Evaluation of a critical, decolonizing, anti-oppressive and ecological framework in social work practice. Engagement in professional practice which incorporates critical theory to investigate the impact of colonialism from a systems perspective. Identification of key issues about health, social determinants for health, and disparities in health across marginalized communities. Analysis of connections among social disparities, faith perspectives, power, health and ethics related to assumptions and actions in social work practice.

    2 credits

  • Diversity, Oppression and Decolonization in Social Work (SOWK780)

    Examination of assumptions underlying theory and research methodologies from which basic constructs of human behavior are drawn to understand how power and other dynamics manage and sustain oppression at the individual and institutional levels. An interest in how oppression affects service delivery at the micro and macro levels, particularly social policies and strategic planning. Examination through the synthesis of contemporary writings, social theory, and diverse voices with an eye to continued decolonization of social work practice.

    2 credits

  • Capstone Integrative Seminar (SOWK790)

    Integration of research and presentation skills to demonstrate readiness to practice professional, justice-informed social work practice at an advanced level. Preparation for professional licensure exam. Reflective integration of faith, social work practice and justice.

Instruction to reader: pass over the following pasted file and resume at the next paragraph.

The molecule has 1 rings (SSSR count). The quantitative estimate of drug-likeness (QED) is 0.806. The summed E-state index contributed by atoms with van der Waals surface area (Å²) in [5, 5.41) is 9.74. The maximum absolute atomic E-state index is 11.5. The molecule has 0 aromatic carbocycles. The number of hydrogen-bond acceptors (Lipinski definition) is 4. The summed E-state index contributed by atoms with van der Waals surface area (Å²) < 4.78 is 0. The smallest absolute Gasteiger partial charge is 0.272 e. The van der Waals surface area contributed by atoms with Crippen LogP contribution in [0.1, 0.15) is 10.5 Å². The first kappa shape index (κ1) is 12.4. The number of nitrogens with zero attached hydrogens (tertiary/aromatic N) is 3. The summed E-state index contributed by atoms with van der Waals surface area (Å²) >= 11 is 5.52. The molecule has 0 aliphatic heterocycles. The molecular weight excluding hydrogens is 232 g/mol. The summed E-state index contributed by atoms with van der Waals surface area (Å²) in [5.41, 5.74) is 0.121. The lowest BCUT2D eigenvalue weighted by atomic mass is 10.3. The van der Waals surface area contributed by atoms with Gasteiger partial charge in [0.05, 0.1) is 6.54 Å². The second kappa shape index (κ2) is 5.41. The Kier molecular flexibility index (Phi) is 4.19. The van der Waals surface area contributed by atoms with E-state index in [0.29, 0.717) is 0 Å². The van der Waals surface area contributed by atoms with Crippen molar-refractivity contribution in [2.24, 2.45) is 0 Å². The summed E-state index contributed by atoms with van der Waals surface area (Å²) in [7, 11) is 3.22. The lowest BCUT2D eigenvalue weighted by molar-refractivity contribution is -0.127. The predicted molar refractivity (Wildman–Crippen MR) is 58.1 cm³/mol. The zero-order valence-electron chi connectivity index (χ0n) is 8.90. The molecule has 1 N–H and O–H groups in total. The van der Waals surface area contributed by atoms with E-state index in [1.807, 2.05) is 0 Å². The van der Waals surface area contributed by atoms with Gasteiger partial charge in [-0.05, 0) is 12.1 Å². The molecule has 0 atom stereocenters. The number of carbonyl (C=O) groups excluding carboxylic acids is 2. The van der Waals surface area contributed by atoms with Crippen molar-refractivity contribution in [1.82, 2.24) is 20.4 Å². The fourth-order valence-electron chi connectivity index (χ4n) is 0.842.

2 credits

Professional Licensure

The MSW at Bethel prepares students to sit for the Association of Social Work Boards (ASWB) professional licensure exam.

Field Work

Four field seminars throughout the program provide practical experience and the opportunity to integrate knowledge, skills, values, critical thinking, and applied ethics for social work practice. Students in the full program will complete 900 hours of field work. Field work offers a progression of learning, including:

  • Experience in a multi-service community-based agency serving diverse populations
  • Emphasis on diversity, human rights, and justice
  • Development of a professional identity
  • Social work experience in a professional setting under the supervision of a qualified field instructor

Program Objectives

Graduates of the Master of Social Work at Bethel University will:

  • Address complex social issues such as poverty, systemic violence, human neglect, trafficking, child welfare, trauma, mental health, health disparities, environmental racism, and social systems reform
  • Explore concepts of theology, race, and equity to address social, economic, racial, and environmental injustice
  • Apply critical concepts related to trauma and mental health to social work practice
  • Apply learning in all contexts, micro to macro
  • Seek justice in innovative ways—in wide-based, diverse, professional field settings
  • Apply research and evidence-based practice to social work contexts and diverse community settings to impact sustainable change
  • Integrate inclusive and bias-free language into scholarly work and professional practice